From Reno, Nevada, Elephant Rifle‘s freak flag-waving brand of Western noise rock falls in a crack between the most jagged crags of ’90s noise-rock, ’80s hardcore, and ’70s classic rock.

New album Broken Water is the prolific band’s ninth release since 2010. First single ‘The New Wimpkiller’ has frontman Brad Bynum howling with a quavering twang that calls to mind Jello Biafra, or maybe Al Johnson of U.S. Maple, while the band drives forward with burliness of a Melvins/Jesus Lizard jam session and the quirks of guys raised on Trout Mask Replica and Grateful Dead bootlegs.

Vocalist Brad Bynum talks to Echoes and Dust about three releases that have influenced him and Elephant Rifle a lot musically…


The Ex – Mudbird Shivers

I had a few musical experiences as a teenager that fucked me up for life. One was listening to Nine Inch Nails’ The Downward Spiral while on LSD when I was 14. Another was seeing The Ex. Growing up in Reno in the ’90s, there weren’t a lot of amazing bands coming through town. We’d often have to drive over to Sacramento or San Francisco to see the good stuff. But whenever something great would actually come through town, there was always a little bit of extra excitement. One show like that was the only time Fugazi played in Reno: Feb. 23, 1999.

But the set that night that blew my mind was The Ex. I’d never heard of them before, but became a fan for life that night. One thing that really impressed me was that so much of their set was clearly improvised. They were playing this loud, intense, punk-as-fuck music but were also jamming like a jazz combo. I’d never seen that before. I bought a CD of Mudbird Shivers from the band that night. It’s a great record. I love how it connects anarcho-punk to European folk and jazz without sounding forced or pretentious.

About half the songs feature a guest vocalist, Han Buhrs, who’s basically like the Netherlands’ answer to Captain Beefheart. Really amazing stuff.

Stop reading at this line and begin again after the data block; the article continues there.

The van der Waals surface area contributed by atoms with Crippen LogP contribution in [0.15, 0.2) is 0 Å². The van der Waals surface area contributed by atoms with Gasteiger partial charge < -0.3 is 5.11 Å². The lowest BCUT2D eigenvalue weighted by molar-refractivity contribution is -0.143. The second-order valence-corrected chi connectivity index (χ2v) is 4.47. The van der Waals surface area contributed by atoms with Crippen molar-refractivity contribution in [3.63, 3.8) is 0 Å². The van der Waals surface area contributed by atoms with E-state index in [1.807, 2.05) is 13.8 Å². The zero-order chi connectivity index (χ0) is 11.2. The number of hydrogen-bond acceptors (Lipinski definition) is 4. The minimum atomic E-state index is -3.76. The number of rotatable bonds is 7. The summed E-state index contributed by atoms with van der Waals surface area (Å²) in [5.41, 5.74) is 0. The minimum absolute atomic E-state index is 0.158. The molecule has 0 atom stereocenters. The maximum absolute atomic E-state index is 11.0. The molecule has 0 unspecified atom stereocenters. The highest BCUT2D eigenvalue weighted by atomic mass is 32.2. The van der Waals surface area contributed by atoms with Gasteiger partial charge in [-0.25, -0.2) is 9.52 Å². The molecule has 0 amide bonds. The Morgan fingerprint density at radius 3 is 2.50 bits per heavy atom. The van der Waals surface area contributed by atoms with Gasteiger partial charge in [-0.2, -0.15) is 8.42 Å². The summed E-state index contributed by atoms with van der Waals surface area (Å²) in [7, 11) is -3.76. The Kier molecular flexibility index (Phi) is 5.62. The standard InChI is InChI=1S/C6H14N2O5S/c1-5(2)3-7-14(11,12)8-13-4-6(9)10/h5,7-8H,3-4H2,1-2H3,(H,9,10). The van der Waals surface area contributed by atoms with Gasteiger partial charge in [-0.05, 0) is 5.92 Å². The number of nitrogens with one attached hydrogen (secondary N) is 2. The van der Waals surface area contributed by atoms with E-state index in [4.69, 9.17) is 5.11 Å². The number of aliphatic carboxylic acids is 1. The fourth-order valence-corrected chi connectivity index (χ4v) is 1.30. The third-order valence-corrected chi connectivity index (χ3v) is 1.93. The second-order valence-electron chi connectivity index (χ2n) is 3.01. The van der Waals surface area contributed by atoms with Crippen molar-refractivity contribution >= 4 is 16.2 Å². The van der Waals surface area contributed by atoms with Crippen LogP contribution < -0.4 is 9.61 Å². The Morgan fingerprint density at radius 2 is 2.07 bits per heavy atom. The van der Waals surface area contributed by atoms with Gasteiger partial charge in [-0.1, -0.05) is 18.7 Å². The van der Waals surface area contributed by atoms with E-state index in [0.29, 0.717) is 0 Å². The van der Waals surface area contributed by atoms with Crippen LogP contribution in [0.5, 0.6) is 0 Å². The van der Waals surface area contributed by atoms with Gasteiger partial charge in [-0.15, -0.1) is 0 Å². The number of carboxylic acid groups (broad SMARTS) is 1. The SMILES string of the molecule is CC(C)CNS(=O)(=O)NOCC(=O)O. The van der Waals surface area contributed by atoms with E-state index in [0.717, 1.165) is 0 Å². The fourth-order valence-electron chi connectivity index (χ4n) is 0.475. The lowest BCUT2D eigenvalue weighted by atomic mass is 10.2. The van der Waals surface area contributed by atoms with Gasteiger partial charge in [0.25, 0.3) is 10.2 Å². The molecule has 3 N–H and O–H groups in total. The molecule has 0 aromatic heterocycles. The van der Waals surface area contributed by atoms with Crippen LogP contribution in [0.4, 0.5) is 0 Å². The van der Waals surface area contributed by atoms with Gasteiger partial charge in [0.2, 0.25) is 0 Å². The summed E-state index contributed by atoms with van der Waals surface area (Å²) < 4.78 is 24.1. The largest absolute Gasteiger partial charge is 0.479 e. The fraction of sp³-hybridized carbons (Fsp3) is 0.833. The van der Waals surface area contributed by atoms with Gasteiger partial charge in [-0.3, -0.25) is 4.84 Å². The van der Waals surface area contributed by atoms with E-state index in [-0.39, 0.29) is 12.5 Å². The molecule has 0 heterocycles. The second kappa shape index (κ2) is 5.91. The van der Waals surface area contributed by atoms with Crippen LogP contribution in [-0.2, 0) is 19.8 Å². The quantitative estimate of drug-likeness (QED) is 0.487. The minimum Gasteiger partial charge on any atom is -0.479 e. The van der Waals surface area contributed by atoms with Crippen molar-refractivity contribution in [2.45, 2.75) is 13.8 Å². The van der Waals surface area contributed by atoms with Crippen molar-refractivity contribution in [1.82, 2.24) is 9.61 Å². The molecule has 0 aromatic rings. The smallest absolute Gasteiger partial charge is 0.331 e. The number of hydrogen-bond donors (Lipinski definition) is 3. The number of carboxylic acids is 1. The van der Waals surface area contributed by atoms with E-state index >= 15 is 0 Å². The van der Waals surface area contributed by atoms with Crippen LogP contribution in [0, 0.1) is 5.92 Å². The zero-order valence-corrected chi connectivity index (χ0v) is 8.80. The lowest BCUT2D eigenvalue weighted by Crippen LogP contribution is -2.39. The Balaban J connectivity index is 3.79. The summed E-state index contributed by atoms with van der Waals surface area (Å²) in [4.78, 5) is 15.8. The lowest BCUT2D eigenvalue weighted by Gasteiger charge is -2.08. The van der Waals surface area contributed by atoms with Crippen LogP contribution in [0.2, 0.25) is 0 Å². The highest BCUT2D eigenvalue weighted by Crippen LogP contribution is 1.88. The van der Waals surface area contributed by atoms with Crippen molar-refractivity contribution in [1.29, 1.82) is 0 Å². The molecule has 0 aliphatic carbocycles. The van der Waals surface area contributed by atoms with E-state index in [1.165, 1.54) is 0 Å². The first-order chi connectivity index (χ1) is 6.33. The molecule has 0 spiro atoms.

Fun fact: Every current member of Elephant Rifle, as well as our old drummer Ty and old bass player Mike, was at that show, even though we didn’t know each other yet. That one concert was basically the seed of our band.

U.S. Maple – Talker

Later that same year, 1999, a group of friends and I drove down to SF to see Pavement at the Fillmore. But in a similar case, the set that really blew me away was by one of the openers, in this case, U.S. Maple. The difference was that at this show, the crowd hated it. Fucking hated it. The vast majority of the crowd started booing and heckling before the end of the first song. People were standing there with both middle fingers raised high. But the band played on, defiant and fearless. I loved it.

Listen, I love the Jesus Lizard. Clint, our guitar player, and I decided to start a band together—which eventually became Elephant Rifle—on the drive home from seeing a Jesus Lizard reunion concert in 2009, also, coincidentally enough, at the Fillmore. So they’re a primary influence on Elephant Rifle. But as much as I love the Jesus Lizard, I love U.S. Maple even more. It’s deconstructed Jesus Lizard. I bought Talker not long after seeing them, and was amazed by how meticulous it is. Live, I was impressed by U.S. Maple’s dissonance and antagonism. But on their records, especially Talker, I love how carefully constructed the songs are. I love how they can sound ugly and beautiful at the same time. To my ears, Talker is the perfect noise rock album.

Wire – Pink Flag

Pink Flag is the Rosetta Stone of punk. Hardcore, post-punk and a bunch of other things all on one crazy slab. It’s wild to me that it’s a direct antecedent to both the early Cure records and the entire Minor Threat discography. Wire is part of the class of ’77 of British punk, but Pink Flag also sits comfortably alongside the post-punk classics by Gang of Four, the Fall or whoever else. I love that Wire don’t have a whiff of the anti-intellectualism of a lot of punk. The songs are so minimal, but so smart. Every time I listen to it, a different song jumps out as my favorite. It’s amazing to me that Pink Flag is more than 40 years old, and I’ve been listening to it at least once a month for half that time, and it still has so much mystery and power. Colin Newman doesn’t have as memorable of a persona as, say, John Lydon or Mark E. Smith, but he’s such a great singer. Any band that claims to be punk but doesn’t listen to Wire is doing it wrong.

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